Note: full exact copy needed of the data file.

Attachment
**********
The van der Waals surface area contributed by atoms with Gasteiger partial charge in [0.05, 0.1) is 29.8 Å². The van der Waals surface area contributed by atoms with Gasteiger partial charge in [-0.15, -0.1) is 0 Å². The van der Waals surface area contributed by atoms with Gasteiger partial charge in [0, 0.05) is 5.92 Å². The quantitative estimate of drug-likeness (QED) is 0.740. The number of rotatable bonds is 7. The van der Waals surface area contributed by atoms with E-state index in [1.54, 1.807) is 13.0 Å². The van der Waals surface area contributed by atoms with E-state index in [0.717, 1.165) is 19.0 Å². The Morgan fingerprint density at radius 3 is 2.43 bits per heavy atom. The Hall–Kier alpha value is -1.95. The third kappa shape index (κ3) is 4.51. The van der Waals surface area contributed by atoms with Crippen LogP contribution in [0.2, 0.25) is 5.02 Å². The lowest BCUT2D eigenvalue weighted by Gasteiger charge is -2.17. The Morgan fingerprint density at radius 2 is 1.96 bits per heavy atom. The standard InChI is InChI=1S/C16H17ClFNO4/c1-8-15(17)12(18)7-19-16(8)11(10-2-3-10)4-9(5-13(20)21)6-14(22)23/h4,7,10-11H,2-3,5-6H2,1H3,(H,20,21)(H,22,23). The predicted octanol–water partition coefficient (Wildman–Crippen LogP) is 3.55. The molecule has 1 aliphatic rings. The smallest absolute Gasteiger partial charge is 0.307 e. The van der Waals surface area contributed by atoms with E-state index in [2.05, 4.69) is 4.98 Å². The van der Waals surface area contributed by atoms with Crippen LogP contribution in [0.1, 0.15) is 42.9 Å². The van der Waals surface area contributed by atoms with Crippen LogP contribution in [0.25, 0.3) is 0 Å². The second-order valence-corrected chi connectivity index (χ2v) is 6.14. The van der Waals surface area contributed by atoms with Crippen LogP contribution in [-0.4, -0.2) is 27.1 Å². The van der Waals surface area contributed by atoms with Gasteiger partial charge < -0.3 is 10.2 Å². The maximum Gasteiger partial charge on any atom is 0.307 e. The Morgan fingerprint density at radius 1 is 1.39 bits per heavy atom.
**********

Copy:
The van der Waals surface area contributed by atoms with Gasteiger partial charge in [0.05, 0.1) is 29.8 Å². The van der Waals surface area contributed by atoms with Gasteiger partial charge in [-0.15, -0.1) is 0 Å². The van der Waals surface area contributed by atoms with Gasteiger partial charge in [0, 0.05) is 5.92 Å². The quantitative estimate of drug-likeness (QED) is 0.740. The number of rotatable bonds is 7. The van der Waals surface area contributed by atoms with E-state index in [1.54, 1.807) is 13.0 Å². The van der Waals surface area contributed by atoms with E-state index in [0.717, 1.165) is 19.0 Å². The Morgan fingerprint density at radius 3 is 2.43 bits per heavy atom. The Hall–Kier alpha value is -1.95. The third kappa shape index (κ3) is 4.51. The van der Waals surface area contributed by atoms with Crippen LogP contribution in [0.2, 0.25) is 5.02 Å². The lowest BCUT2D eigenvalue weighted by Gasteiger charge is -2.17. The Morgan fingerprint density at radius 2 is 1.96 bits per heavy atom. The standard InChI is InChI=1S/C16H17ClFNO4/c1-8-15(17)12(18)7-19-16(8)11(10-2-3-10)4-9(5-13(20)21)6-14(22)23/h4,7,10-11H,2-3,5-6H2,1H3,(H,20,21)(H,22,23). The predicted octanol–water partition coefficient (Wildman–Crippen LogP) is 3.55. The molecule has 1 aliphatic rings. The smallest absolute Gasteiger partial charge is 0.307 e. The van der Waals surface area contributed by atoms with E-state index in [2.05, 4.69) is 4.98 Å². The van der Waals surface area contributed by atoms with Crippen LogP contribution in [0.1, 0.15) is 42.9 Å². The van der Waals surface area contributed by atoms with Crippen LogP contribution in [0.25, 0.3) is 0 Å². The second-order valence-corrected chi connectivity index (χ2v) is 6.14. The van der Waals surface area contributed by atoms with Crippen LogP contribution in [-0.4, -0.2) is 27.1 Å². The van der Waals surface area contributed by atoms with Gasteiger partial charge < -0.3 is 10.2 Å². The maximum Gasteiger partial charge on any atom is 0.307 e. The Morgan fingerprint density at radius 1 is 1.39 bits per heavy atom.